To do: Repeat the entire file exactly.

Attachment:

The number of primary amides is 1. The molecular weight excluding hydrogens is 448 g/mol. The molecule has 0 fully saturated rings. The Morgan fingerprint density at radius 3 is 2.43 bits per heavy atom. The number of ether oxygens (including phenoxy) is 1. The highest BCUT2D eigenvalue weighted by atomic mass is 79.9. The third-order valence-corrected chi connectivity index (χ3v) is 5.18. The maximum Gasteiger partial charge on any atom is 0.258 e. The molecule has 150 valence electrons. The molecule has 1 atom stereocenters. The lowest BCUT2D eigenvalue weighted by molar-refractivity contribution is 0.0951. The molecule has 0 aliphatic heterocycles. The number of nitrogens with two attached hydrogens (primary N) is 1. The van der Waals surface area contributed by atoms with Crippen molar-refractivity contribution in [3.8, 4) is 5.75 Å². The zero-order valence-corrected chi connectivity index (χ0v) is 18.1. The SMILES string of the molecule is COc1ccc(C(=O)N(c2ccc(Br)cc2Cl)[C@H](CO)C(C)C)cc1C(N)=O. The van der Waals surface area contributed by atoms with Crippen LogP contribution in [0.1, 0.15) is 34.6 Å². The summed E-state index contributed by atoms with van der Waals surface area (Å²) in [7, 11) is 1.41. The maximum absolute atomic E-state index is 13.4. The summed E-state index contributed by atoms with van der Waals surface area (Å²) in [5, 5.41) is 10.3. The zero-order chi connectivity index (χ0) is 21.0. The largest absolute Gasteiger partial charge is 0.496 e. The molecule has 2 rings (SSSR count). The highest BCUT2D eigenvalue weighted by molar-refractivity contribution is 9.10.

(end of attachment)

The number of primary amides is 1. The molecular weight excluding hydrogens is 448 g/mol. The molecule has 0 fully saturated rings. The Morgan fingerprint density at radius 3 is 2.43 bits per heavy atom. The number of ether oxygens (including phenoxy) is 1. The highest BCUT2D eigenvalue weighted by atomic mass is 79.9. The third-order valence-corrected chi connectivity index (χ3v) is 5.18. The maximum Gasteiger partial charge on any atom is 0.258 e. The molecule has 150 valence electrons. The molecule has 1 atom stereocenters. The lowest BCUT2D eigenvalue weighted by molar-refractivity contribution is 0.0951. The molecule has 0 aliphatic heterocycles. The number of nitrogens with two attached hydrogens (primary N) is 1. The van der Waals surface area contributed by atoms with Crippen molar-refractivity contribution in [3.8, 4) is 5.75 Å². The zero-order valence-corrected chi connectivity index (χ0v) is 18.1. The SMILES string of the molecule is COc1ccc(C(=O)N(c2ccc(Br)cc2Cl)[C@H](CO)C(C)C)cc1C(N)=O. The van der Waals surface area contributed by atoms with Crippen LogP contribution in [0.1, 0.15) is 34.6 Å². The summed E-state index contributed by atoms with van der Waals surface area (Å²) in [7, 11) is 1.41. The maximum absolute atomic E-state index is 13.4. The summed E-state index contributed by atoms with van der Waals surface area (Å²) in [5, 5.41) is 10.3. The zero-order chi connectivity index (χ0) is 21.0. The largest absolute Gasteiger partial charge is 0.496 e. The molecule has 2 rings (SSSR count). The highest BCUT2D eigenvalue weighted by molar-refractivity contribution is 9.10.